Library Journal
This novel opens in remote New Brunswick in the early 20th century, at a farm situated along a seaside cliff. Idella and Avis Hillock live there with their parents and older brother, but when their lovely mother dies giving birth to baby sister Emma, the household becomes forlorn. Tended to by rough French-speaking girls from the country and shipped off to relatives in Maine when their sometimes violent father can't cope, they struggle to adulthood. The harsh life and times of the sisters is presented in sharp detail through their own eyes, with issues of class and gender revealed along the way. VERDICT From their rocky beginnings through their father's death and their own old age in 1986, the sisters' tale remains compelling. Jensen, who died before she could publish, has since been championed by Joyce Carol Oates. [See Prepub Alert, LJ 2/15/10.]—Ann H. Fisher, Radford P.L., VA
Kirkus Reviews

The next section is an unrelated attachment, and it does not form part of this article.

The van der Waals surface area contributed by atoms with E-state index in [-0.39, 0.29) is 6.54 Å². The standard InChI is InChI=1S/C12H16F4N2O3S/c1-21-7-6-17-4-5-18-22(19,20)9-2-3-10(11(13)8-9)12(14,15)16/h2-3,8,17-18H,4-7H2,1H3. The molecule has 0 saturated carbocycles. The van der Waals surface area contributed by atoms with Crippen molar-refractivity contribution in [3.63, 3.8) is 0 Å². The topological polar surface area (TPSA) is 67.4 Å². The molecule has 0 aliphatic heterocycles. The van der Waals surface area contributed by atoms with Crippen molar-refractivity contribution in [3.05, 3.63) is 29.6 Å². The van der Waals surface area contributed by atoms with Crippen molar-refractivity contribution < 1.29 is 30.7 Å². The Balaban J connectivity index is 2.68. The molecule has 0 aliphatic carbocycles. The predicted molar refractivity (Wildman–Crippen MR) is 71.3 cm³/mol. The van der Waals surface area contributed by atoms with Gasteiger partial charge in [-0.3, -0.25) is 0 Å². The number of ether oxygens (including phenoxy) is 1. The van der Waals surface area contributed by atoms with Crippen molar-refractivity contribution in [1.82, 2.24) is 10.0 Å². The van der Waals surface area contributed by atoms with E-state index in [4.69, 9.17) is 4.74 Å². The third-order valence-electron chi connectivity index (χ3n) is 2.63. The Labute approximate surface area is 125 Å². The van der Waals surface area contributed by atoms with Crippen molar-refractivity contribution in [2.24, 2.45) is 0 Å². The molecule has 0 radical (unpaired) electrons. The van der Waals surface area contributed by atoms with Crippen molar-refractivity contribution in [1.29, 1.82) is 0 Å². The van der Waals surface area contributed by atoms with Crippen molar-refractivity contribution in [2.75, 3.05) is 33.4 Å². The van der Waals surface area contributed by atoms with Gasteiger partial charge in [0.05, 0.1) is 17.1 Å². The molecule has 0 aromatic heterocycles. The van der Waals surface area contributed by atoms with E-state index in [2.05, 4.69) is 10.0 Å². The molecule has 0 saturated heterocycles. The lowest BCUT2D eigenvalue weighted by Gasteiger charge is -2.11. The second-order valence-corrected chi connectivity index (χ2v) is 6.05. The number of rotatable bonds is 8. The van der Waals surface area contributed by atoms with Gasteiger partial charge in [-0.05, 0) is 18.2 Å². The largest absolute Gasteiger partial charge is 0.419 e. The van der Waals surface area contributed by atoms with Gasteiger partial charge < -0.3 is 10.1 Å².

Published posthumously, Jenson's debut is a rich cycle-of-life narrative about the title's two Canadian sisters, who grow up in rural poverty and make their way in the world, remaining close despite differences in disposition and ambition. Della Hillock and her wilder younger sister Avis spend their early childhood on a New Brunswick farm with their father, whom they call Dad, and older brother Dalton. Although he can turn mean when he's drinking, Dad tries to do right by his kids after the death of his wife in 1916. When the (perhaps too) appealing but troubled French Canadian girl he's hired to care for the girls doesn't work out, he sends them to relatives in Maine to be educated. But when he's seriously injured in 1921, the girl must return to care for him. Della, who is the hard worker, chafes at the responsibilities she carries and feels jealous of the more carefree Avis, who drinks and carouses with Dad. Both sibling rivalry and camaraderie is expressed in small, jewel-like moments-picking blueberries, fighting over a dress. Before she's 20, Della escapes again to the States and works as a domestic servant until she meets Eddie, who will become her husband. While focusing on her women characters, Jenson is generous with her men as well. Eddie is a painfully complex man, a devoted if resentful son of a crazy mother who grows into a devoted if adulterous husband. Meanwhile, Avis ends up in the States too but never quite settles down. She spends time in prison for borderline prostitution, drinks heavily and goes through one man after another while working as a hairdresser. But Della is no prude, and Avis has delicate sensibilities. When Dad dies in 1966, Avis and Dalton, now an alcoholic, arrive with the body just in time for the kind of family send-off their father would have loved. Straightforward yet lyric prose and an eye for the crucial detail bring the Hillocks' world vividly to life.